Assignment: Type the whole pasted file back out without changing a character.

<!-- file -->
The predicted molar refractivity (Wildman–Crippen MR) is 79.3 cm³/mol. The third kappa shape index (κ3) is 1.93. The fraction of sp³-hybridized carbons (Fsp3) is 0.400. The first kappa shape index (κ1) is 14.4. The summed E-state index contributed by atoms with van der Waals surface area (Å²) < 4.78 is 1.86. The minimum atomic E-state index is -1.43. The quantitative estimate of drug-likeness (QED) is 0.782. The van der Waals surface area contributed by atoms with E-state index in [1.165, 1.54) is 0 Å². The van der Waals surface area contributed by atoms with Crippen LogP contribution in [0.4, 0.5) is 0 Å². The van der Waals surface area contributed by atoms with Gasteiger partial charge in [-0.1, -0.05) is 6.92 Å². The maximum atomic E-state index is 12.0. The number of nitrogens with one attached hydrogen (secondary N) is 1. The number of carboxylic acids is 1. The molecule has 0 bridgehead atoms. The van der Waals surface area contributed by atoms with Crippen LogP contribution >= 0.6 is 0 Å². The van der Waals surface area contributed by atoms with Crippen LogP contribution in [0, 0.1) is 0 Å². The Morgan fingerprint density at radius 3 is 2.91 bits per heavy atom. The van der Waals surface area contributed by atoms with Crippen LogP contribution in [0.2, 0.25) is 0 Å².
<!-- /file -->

The predicted molar refractivity (Wildman–Crippen MR) is 79.3 cm³/mol. The third kappa shape index (κ3) is 1.93. The fraction of sp³-hybridized carbons (Fsp3) is 0.400. The first kappa shape index (κ1) is 14.4. The summed E-state index contributed by atoms with van der Waals surface area (Å²) < 4.78 is 1.86. The minimum atomic E-state index is -1.43. The quantitative estimate of drug-likeness (QED) is 0.782. The van der Waals surface area contributed by atoms with E-state index in [1.165, 1.54) is 0 Å². The van der Waals surface area contributed by atoms with Crippen LogP contribution in [0.4, 0.5) is 0 Å². The van der Waals surface area contributed by atoms with Gasteiger partial charge in [-0.1, -0.05) is 6.92 Å². The maximum atomic E-state index is 12.0. The number of nitrogens with one attached hydrogen (secondary N) is 1. The number of carboxylic acids is 1. The molecule has 0 bridgehead atoms. The van der Waals surface area contributed by atoms with Crippen LogP contribution >= 0.6 is 0 Å². The van der Waals surface area contributed by atoms with Crippen LogP contribution in [0, 0.1) is 0 Å². The Morgan fingerprint density at radius 3 is 2.91 bits per heavy atom. The van der Waals surface area contributed by atoms with Crippen LogP contribution in [0.2, 0.25) is 0 Å².